In addition to the cases that the radiologist is eligible to interpret, the system is configured so that the radiologist still has access to the demographics of the remaining cases so that the radiologist may change their profile to broaden or narrow their selectivity. In accordance with one aspect of the invention, the radiologist may also inquire about obtaining licenses in other states or to enroll in additional Continuing Medical Education credits to widen their area of expertise.

In further accordance with the invention, the system can further include means for selecting an image analyst by comparing the image information with the profile information. For purposes of illustration and not limitation, this can include a computer routine that is adapted and configured to correlate the image data with that of the analyst to determine the most appropriate analyst to review the image. If desired, this determination can also be founded on docket information on a given analyst. Specifically, a docket, or caseload of the individual analyst can be reviewed by the system. The caseload can include information relating to the backlog of an individual analyst, such as the average amount of time it takes for the analyst to review an image and make a report. A longer average time can indicate that an analyst is overly subscribed. The system can accordingly be configured to direct the image to another analyst that is not as busy. As will be appreciated, any of the criteria described herein may be used to direct appropriate cases to appropriate analysts.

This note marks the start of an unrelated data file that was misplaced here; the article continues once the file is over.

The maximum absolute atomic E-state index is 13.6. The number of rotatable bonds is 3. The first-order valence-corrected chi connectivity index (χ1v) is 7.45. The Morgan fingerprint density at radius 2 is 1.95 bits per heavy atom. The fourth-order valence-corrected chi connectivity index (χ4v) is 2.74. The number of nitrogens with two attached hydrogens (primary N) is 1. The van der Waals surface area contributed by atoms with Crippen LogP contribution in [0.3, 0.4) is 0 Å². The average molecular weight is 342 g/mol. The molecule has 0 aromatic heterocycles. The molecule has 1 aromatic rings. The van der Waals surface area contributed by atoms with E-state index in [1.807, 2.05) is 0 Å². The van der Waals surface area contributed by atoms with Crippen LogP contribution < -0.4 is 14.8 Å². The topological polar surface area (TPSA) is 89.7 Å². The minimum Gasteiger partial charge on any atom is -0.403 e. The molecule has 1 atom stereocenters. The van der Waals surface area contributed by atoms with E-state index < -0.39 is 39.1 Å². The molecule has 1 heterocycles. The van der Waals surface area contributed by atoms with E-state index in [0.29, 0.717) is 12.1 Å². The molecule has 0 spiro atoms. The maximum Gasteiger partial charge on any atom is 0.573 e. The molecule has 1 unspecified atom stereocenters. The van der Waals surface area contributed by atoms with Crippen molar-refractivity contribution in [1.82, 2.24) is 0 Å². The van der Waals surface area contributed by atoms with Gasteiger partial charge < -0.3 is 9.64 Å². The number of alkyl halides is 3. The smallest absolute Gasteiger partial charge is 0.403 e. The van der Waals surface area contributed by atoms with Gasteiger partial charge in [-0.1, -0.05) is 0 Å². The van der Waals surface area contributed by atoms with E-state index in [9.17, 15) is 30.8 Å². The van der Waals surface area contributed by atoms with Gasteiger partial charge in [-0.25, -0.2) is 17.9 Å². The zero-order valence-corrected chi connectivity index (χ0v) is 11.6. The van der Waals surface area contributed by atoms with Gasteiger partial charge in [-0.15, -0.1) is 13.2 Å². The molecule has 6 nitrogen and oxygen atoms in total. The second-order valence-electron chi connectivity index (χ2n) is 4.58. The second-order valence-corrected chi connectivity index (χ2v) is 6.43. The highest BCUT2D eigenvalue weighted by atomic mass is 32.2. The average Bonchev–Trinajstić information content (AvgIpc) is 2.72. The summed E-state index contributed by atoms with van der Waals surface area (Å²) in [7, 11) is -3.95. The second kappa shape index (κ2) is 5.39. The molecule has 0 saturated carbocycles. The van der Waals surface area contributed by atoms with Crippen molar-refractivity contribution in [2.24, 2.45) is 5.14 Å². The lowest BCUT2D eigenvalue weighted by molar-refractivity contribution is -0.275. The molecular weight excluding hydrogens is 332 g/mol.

If desired, the system can further include means for transmitting the image to the selected image analyst. The means for transmission can include, for example, a software program that is configured to direct the image information to the image analyst. The image can be transmitted in a variety of manners, such as by way of electronic mail, direct or remote network connection, and facsimile, among others. If desired, the image analyst can be provided with an analyst software program that can access the system from a remote location (such as overseas) as desired. The software program can permit continuous real-time connection of the analyst to the main system and databases, or can be configured for periodic connection, as desired. Thus, in instances where data is being transmitted over low bandwidth connections, periodic connections can be used. For example, if desired, the system can be configured to transmit voluminous data files to the analyst during non-working hours of the analyst, particularly if a low bandwidth connection is used. In this manner, images can be ready for the analyst to review when the analyst arrives at work, even if they took a number of minutes or hours to transmit during non-working hours. However, it will be appreciated by those of skill in the art that such processing of data is merely exemplary, and that image data can be processed at any time and in any suitable manner in accordance with the invention. The image information can be received from an original medical facility where the image information is collected, or from an intermediate facility. For example, the image information can be transmitted from the MRI facility, or from the office of an orthopedist that receives the image information from an MRI facility.